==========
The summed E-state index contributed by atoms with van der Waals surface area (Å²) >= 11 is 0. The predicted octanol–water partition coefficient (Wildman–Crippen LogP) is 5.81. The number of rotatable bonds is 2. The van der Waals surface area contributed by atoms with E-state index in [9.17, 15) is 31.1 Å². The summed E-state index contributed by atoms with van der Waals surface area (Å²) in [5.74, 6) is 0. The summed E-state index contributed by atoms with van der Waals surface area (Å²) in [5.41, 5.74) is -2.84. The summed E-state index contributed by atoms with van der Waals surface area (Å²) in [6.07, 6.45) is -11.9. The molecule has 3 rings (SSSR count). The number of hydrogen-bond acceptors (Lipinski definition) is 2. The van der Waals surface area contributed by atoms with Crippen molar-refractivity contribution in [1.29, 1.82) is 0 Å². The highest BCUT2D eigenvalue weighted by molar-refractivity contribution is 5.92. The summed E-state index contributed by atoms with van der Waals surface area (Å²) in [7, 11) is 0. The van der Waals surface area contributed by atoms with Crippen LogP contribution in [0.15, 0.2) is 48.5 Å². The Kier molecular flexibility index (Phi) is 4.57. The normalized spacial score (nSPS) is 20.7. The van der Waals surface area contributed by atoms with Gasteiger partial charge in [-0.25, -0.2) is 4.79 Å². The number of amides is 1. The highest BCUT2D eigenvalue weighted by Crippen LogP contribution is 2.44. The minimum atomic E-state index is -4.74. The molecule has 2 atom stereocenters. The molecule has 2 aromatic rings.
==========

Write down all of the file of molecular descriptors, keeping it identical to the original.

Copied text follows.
The summed E-state index contributed by atoms with van der Waals surface area (Å²) >= 11 is 0. The predicted octanol–water partition coefficient (Wildman–Crippen LogP) is 5.81. The number of rotatable bonds is 2. The van der Waals surface area contributed by atoms with E-state index in [9.17, 15) is 31.1 Å². The summed E-state index contributed by atoms with van der Waals surface area (Å²) in [5.74, 6) is 0. The summed E-state index contributed by atoms with van der Waals surface area (Å²) in [5.41, 5.74) is -2.84. The summed E-state index contributed by atoms with van der Waals surface area (Å²) in [6.07, 6.45) is -11.9. The molecule has 3 rings (SSSR count). The number of hydrogen-bond acceptors (Lipinski definition) is 2. The van der Waals surface area contributed by atoms with Crippen molar-refractivity contribution in [1.29, 1.82) is 0 Å². The highest BCUT2D eigenvalue weighted by molar-refractivity contribution is 5.92. The summed E-state index contributed by atoms with van der Waals surface area (Å²) in [7, 11) is 0. The van der Waals surface area contributed by atoms with Crippen LogP contribution in [0.15, 0.2) is 48.5 Å². The Kier molecular flexibility index (Phi) is 4.57. The normalized spacial score (nSPS) is 20.7. The van der Waals surface area contributed by atoms with Gasteiger partial charge in [-0.25, -0.2) is 4.79 Å². The number of amides is 1. The highest BCUT2D eigenvalue weighted by Crippen LogP contribution is 2.44. The minimum atomic E-state index is -4.74. The molecule has 2 atom stereocenters. The molecule has 2 aromatic rings.